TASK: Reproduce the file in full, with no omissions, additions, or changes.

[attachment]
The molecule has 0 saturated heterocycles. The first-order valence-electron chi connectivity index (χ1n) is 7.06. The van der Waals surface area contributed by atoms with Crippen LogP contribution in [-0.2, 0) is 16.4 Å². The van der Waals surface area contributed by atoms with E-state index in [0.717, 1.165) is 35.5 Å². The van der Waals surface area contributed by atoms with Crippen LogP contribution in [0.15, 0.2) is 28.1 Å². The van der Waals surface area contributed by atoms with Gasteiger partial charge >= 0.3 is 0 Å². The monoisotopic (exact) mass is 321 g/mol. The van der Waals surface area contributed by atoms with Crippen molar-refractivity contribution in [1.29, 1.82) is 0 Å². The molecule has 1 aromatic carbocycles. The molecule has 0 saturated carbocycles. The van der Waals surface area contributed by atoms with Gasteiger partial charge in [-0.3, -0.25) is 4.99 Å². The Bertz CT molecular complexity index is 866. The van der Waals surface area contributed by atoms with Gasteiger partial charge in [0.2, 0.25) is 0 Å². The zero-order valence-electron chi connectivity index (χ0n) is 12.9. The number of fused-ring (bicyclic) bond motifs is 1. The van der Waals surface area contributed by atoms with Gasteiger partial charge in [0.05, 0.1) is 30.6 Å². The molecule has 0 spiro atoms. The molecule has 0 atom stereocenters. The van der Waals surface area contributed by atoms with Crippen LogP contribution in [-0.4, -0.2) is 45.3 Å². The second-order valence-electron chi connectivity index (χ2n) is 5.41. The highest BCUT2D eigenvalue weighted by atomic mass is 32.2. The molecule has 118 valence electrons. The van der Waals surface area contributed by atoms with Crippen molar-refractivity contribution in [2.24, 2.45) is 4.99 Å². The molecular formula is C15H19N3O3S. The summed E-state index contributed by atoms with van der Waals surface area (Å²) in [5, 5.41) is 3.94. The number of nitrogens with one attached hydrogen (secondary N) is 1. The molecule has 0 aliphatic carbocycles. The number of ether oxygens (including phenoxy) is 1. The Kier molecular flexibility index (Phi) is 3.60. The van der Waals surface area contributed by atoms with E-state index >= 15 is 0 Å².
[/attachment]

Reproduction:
The molecule has 0 saturated heterocycles. The first-order valence-electron chi connectivity index (χ1n) is 7.06. The van der Waals surface area contributed by atoms with Crippen LogP contribution in [-0.2, 0) is 16.4 Å². The van der Waals surface area contributed by atoms with E-state index in [0.717, 1.165) is 35.5 Å². The van der Waals surface area contributed by atoms with Crippen LogP contribution in [0.15, 0.2) is 28.1 Å². The van der Waals surface area contributed by atoms with Gasteiger partial charge >= 0.3 is 0 Å². The monoisotopic (exact) mass is 321 g/mol. The van der Waals surface area contributed by atoms with Crippen molar-refractivity contribution in [1.29, 1.82) is 0 Å². The molecule has 1 aromatic carbocycles. The molecule has 0 saturated carbocycles. The van der Waals surface area contributed by atoms with Gasteiger partial charge in [-0.3, -0.25) is 4.99 Å². The Bertz CT molecular complexity index is 866. The van der Waals surface area contributed by atoms with Gasteiger partial charge in [0.2, 0.25) is 0 Å². The zero-order valence-electron chi connectivity index (χ0n) is 12.9. The number of fused-ring (bicyclic) bond motifs is 1. The van der Waals surface area contributed by atoms with Gasteiger partial charge in [0.05, 0.1) is 30.6 Å². The molecule has 0 spiro atoms. The molecule has 0 atom stereocenters. The van der Waals surface area contributed by atoms with Crippen LogP contribution in [-0.4, -0.2) is 45.3 Å². The second-order valence-electron chi connectivity index (χ2n) is 5.41. The highest BCUT2D eigenvalue weighted by atomic mass is 32.2. The molecule has 118 valence electrons. The van der Waals surface area contributed by atoms with Crippen molar-refractivity contribution in [2.24, 2.45) is 4.99 Å². The molecular formula is C15H19N3O3S. The summed E-state index contributed by atoms with van der Waals surface area (Å²) in [5, 5.41) is 3.94. The number of nitrogens with one attached hydrogen (secondary N) is 1. The molecule has 0 aliphatic carbocycles. The number of ether oxygens (including phenoxy) is 1. The Kier molecular flexibility index (Phi) is 3.60. The van der Waals surface area contributed by atoms with E-state index >= 15 is 0 Å².